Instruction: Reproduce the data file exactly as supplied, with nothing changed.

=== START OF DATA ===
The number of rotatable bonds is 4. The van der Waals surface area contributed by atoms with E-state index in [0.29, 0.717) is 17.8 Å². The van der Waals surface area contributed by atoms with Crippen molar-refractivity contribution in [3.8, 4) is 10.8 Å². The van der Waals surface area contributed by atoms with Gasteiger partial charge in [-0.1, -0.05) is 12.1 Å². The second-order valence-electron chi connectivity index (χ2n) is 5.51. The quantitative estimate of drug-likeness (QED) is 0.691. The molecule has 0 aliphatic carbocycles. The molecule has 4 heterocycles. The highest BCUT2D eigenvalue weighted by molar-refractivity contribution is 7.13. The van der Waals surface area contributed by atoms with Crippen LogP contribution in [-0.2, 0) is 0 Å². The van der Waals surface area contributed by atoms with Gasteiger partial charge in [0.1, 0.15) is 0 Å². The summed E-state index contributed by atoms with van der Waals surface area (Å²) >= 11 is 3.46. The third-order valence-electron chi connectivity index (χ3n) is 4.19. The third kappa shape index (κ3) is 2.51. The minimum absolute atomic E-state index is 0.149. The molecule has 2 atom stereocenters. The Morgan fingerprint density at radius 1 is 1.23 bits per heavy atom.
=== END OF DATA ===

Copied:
The number of rotatable bonds is 4. The van der Waals surface area contributed by atoms with E-state index in [0.29, 0.717) is 17.8 Å². The van der Waals surface area contributed by atoms with Crippen molar-refractivity contribution in [3.8, 4) is 10.8 Å². The van der Waals surface area contributed by atoms with Gasteiger partial charge in [-0.1, -0.05) is 12.1 Å². The second-order valence-electron chi connectivity index (χ2n) is 5.51. The quantitative estimate of drug-likeness (QED) is 0.691. The molecule has 0 aliphatic carbocycles. The molecule has 4 heterocycles. The highest BCUT2D eigenvalue weighted by molar-refractivity contribution is 7.13. The van der Waals surface area contributed by atoms with Crippen LogP contribution in [-0.2, 0) is 0 Å². The van der Waals surface area contributed by atoms with Gasteiger partial charge in [0.1, 0.15) is 0 Å². The summed E-state index contributed by atoms with van der Waals surface area (Å²) >= 11 is 3.46. The third-order valence-electron chi connectivity index (χ3n) is 4.19. The third kappa shape index (κ3) is 2.51. The minimum absolute atomic E-state index is 0.149. The molecule has 2 atom stereocenters. The Morgan fingerprint density at radius 1 is 1.23 bits per heavy atom.